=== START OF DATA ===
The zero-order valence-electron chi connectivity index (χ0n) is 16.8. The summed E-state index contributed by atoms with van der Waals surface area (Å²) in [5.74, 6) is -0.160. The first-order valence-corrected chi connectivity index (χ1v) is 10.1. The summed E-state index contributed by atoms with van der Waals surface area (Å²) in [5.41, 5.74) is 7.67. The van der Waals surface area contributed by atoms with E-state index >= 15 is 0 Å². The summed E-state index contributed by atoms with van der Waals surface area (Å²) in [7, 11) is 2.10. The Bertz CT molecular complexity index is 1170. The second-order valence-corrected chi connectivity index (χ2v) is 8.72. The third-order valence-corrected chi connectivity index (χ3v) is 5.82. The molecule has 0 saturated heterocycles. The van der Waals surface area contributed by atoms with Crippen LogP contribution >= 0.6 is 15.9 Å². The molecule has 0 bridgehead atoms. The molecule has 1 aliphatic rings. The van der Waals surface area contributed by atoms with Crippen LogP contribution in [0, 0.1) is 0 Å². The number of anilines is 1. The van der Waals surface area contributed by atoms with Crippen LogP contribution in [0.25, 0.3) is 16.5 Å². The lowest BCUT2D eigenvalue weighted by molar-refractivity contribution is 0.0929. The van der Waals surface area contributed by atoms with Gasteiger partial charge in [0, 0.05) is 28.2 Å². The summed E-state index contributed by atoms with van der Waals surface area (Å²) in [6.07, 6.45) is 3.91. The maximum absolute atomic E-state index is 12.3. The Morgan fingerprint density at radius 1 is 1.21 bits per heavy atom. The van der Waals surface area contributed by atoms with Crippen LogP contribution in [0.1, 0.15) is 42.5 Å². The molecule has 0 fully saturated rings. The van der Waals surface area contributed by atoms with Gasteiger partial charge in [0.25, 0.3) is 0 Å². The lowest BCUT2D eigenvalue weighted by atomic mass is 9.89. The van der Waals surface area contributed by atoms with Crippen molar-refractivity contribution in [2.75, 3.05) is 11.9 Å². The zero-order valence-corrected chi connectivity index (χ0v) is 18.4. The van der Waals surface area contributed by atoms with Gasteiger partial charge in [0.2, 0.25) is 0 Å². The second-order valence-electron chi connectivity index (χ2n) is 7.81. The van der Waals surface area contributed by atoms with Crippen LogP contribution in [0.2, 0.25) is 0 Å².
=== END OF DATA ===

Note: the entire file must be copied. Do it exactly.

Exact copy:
The zero-order valence-electron chi connectivity index (χ0n) is 16.8. The summed E-state index contributed by atoms with van der Waals surface area (Å²) in [5.74, 6) is -0.160. The first-order valence-corrected chi connectivity index (χ1v) is 10.1. The summed E-state index contributed by atoms with van der Waals surface area (Å²) in [5.41, 5.74) is 7.67. The van der Waals surface area contributed by atoms with E-state index >= 15 is 0 Å². The summed E-state index contributed by atoms with van der Waals surface area (Å²) in [7, 11) is 2.10. The Bertz CT molecular complexity index is 1170. The second-order valence-corrected chi connectivity index (χ2v) is 8.72. The third-order valence-corrected chi connectivity index (χ3v) is 5.82. The molecule has 0 saturated heterocycles. The van der Waals surface area contributed by atoms with Crippen LogP contribution >= 0.6 is 15.9 Å². The molecule has 0 bridgehead atoms. The molecule has 1 aliphatic rings. The van der Waals surface area contributed by atoms with Crippen LogP contribution in [0, 0.1) is 0 Å². The number of anilines is 1. The van der Waals surface area contributed by atoms with Crippen LogP contribution in [0.25, 0.3) is 16.5 Å². The lowest BCUT2D eigenvalue weighted by molar-refractivity contribution is 0.0929. The van der Waals surface area contributed by atoms with Gasteiger partial charge in [0, 0.05) is 28.2 Å². The summed E-state index contributed by atoms with van der Waals surface area (Å²) in [6.07, 6.45) is 3.91. The maximum absolute atomic E-state index is 12.3. The Morgan fingerprint density at radius 1 is 1.21 bits per heavy atom. The van der Waals surface area contributed by atoms with Crippen LogP contribution in [0.1, 0.15) is 42.5 Å². The molecule has 0 fully saturated rings. The van der Waals surface area contributed by atoms with Gasteiger partial charge in [0.25, 0.3) is 0 Å². The lowest BCUT2D eigenvalue weighted by atomic mass is 9.89. The van der Waals surface area contributed by atoms with Crippen molar-refractivity contribution in [2.75, 3.05) is 11.9 Å². The zero-order valence-corrected chi connectivity index (χ0v) is 18.4. The van der Waals surface area contributed by atoms with Gasteiger partial charge in [0.2, 0.25) is 0 Å². The second-order valence-electron chi connectivity index (χ2n) is 7.81. The van der Waals surface area contributed by atoms with Crippen LogP contribution in [0.2, 0.25) is 0 Å².